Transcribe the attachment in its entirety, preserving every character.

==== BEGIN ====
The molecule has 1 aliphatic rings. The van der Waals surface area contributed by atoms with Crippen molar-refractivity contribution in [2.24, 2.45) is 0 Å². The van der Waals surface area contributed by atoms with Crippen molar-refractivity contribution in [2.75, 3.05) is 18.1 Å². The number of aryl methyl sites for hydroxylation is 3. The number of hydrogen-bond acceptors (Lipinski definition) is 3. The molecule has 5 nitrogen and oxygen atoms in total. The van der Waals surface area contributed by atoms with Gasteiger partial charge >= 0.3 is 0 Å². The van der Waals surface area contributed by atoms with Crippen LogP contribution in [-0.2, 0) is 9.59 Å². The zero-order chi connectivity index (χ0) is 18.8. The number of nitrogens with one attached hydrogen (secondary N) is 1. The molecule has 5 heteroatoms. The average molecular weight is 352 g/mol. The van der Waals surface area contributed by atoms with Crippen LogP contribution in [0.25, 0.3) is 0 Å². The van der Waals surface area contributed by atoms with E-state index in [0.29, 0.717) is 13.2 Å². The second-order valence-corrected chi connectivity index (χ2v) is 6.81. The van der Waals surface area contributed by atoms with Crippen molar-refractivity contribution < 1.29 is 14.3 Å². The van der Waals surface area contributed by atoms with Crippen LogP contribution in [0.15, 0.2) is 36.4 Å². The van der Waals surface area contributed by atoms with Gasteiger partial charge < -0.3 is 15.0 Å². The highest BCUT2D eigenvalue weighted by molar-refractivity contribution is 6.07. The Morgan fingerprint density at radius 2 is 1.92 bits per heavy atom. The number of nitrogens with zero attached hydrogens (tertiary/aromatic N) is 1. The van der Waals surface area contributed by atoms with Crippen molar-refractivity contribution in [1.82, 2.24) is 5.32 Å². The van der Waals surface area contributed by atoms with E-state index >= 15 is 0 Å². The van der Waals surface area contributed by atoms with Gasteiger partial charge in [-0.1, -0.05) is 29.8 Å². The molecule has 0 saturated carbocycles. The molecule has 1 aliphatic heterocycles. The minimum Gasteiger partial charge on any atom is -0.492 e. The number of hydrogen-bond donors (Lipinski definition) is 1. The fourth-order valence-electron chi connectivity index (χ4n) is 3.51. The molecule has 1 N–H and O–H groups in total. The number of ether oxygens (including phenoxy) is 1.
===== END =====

The molecule has 1 aliphatic rings. The van der Waals surface area contributed by atoms with Crippen molar-refractivity contribution in [2.24, 2.45) is 0 Å². The van der Waals surface area contributed by atoms with Crippen molar-refractivity contribution in [2.75, 3.05) is 18.1 Å². The number of aryl methyl sites for hydroxylation is 3. The number of hydrogen-bond acceptors (Lipinski definition) is 3. The molecule has 5 nitrogen and oxygen atoms in total. The van der Waals surface area contributed by atoms with Gasteiger partial charge >= 0.3 is 0 Å². The van der Waals surface area contributed by atoms with Crippen LogP contribution in [-0.2, 0) is 9.59 Å². The zero-order chi connectivity index (χ0) is 18.8. The number of nitrogens with one attached hydrogen (secondary N) is 1. The molecule has 5 heteroatoms. The average molecular weight is 352 g/mol. The van der Waals surface area contributed by atoms with Crippen LogP contribution in [0.25, 0.3) is 0 Å². The van der Waals surface area contributed by atoms with E-state index in [0.29, 0.717) is 13.2 Å². The second-order valence-corrected chi connectivity index (χ2v) is 6.81. The van der Waals surface area contributed by atoms with Crippen molar-refractivity contribution < 1.29 is 14.3 Å². The van der Waals surface area contributed by atoms with Crippen LogP contribution in [0.15, 0.2) is 36.4 Å². The van der Waals surface area contributed by atoms with Gasteiger partial charge < -0.3 is 15.0 Å². The highest BCUT2D eigenvalue weighted by molar-refractivity contribution is 6.07. The Morgan fingerprint density at radius 2 is 1.92 bits per heavy atom. The number of nitrogens with zero attached hydrogens (tertiary/aromatic N) is 1. The van der Waals surface area contributed by atoms with Crippen molar-refractivity contribution in [1.82, 2.24) is 5.32 Å². The van der Waals surface area contributed by atoms with E-state index >= 15 is 0 Å². The van der Waals surface area contributed by atoms with Gasteiger partial charge in [-0.1, -0.05) is 29.8 Å². The molecule has 0 saturated carbocycles. The molecule has 1 aliphatic heterocycles. The minimum Gasteiger partial charge on any atom is -0.492 e. The number of hydrogen-bond donors (Lipinski definition) is 1. The fourth-order valence-electron chi connectivity index (χ4n) is 3.51. The molecule has 1 N–H and O–H groups in total. The number of ether oxygens (including phenoxy) is 1.